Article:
By 1931, the Pneumatic and Propeller Ensilage Company, or Papec for short, was well established at its site in the small up-state town of Shortsville, New York. Model 158, Model 127, Model 81 and Model R Papec stationary silo fillers, as well as various models of hay choppers and hammermills, were rolling out of the Papec facilities in Shortsville. (For a history of the Papec Company, see the November/December, 1995 issue of Belt Pulley, Vol. 8, No. 6.)

            One particular Model 127 Papec stationary silo filler complete, with its shiny new color coat of red, black and two shades of green paint, a Rockwood pulley, and a galvanized feeder, rolled out of the Papec’s Shortsville, New York, facility in early 1931. By prior arrangement with Deere and Webber Company, wholesale distributor of Papec equipment in Minnesota, this particular silo filler was equipted with an optional large pulley for use with tractors with a high rpm. belt pulley. The Model 127 was “knocked down” (KD’ed) or taken apart, into its component parts and put in a waiting boxcar of the New York Central Railroad destined for Beske Implement of Minnesota Lake, Minnesota. The New York Central steam locomotive pulled the train containing the boxcar with the KD’ed silo filler out of Shortsville, through Buffalo, New York, across Pennsylvania’s Erie Triangle, and into the broad plains of Ohio and Indiana, arriving at the end of the New York Central line in Chicago, Illinois. Once in Chicago, the boxcar with the KD’ed silo filler was transferred to another train on the Chicago-Milwaukee and St. Paul Railroad for the next phase of the trip to Minnesota. On the Chicago-Milwaukee and St Paul line, the silo filler made its way north to Milwaukee, across Wisconsin to La Crosse, and into southern Minnesota to the little junction town of Wells (1940 pop. 2,517). At the Wells junction, the boxcar with the silo filler was connected to the train that was headed north to Mankato. The first stop on that railroad line was the town of Minnesota Lake, Minnesota (1940 pop. 526). At this stop, the Model 127 Papec silo filler was unloaded onto a truck for the short trip to the Beske Implement dealership, where the KD’ed Papec silo filler was put back together by the employees. The silo filler was soon sold to two area farmers, John T. Goff and Ernest More, of Mapleton, Minnesota (1940 pop. 1070).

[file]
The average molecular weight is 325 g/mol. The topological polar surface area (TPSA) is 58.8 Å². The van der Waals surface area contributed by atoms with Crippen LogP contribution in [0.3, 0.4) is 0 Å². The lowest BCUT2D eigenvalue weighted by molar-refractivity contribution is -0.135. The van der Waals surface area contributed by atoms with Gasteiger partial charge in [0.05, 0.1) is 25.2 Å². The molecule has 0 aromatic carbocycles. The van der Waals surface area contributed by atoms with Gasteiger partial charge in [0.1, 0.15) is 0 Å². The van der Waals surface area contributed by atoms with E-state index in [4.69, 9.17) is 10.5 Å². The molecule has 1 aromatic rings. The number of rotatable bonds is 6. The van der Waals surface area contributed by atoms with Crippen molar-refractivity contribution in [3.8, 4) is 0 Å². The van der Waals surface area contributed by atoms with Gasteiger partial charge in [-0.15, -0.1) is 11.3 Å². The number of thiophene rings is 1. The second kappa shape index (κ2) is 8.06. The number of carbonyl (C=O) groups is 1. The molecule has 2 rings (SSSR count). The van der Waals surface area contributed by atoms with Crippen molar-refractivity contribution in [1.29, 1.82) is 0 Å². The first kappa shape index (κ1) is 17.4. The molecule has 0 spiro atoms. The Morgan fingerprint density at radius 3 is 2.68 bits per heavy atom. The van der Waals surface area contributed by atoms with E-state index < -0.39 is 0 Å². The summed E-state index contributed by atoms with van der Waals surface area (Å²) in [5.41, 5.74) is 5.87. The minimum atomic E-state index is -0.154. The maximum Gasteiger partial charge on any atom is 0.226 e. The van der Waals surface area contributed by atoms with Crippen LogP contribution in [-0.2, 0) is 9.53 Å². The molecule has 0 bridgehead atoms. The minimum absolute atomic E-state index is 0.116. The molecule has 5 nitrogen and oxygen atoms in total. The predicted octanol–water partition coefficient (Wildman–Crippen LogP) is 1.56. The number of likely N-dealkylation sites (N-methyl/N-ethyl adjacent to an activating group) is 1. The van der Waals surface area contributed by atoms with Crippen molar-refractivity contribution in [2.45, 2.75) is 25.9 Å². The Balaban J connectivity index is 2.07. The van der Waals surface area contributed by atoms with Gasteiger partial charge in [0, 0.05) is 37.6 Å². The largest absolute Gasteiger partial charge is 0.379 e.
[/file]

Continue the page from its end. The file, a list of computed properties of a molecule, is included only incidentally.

Beske Implement was a very old John Deere dealership, founded by Gus Beske in about 1912. Gus Beske operated the dealership until his son, Woodrow W. Beske, took over its operation upon Gus’ retirement. Minnesota Lake was a small town, serving a rural area which included the larger town of Mapleton, Minnesota. South of Mapleton was the farm of John T. Goff. The picturesque Goff farm was known in the surrounding neighborhood as “the farm with the round barn.” John T. Goff (or “John T.” to friends and associates) had built the round barn to ease the feeding of livestock. The milking cows were placed in stanchions in a circle in the barn. All calf pens were located in the center of the barn. Hay was fed to the calves and cattle from the center of the barn.

A very tall man, himself, John T. Goff takes a break from binding his very tall crop of sorghum on his farm in Mapleton Township, Blue Earth County, Minnesota in 1937.
A very tall man, himself, John T. Goff takes a break from binding his very tall crop of sorghum on his farm in Mapleton Township, Blue Earth County, Minnesota in 1937.

Continue reading The PAPEC Company of Shortsville, New York (Part 2): A Model 127 PAPEC Silo Filler at Work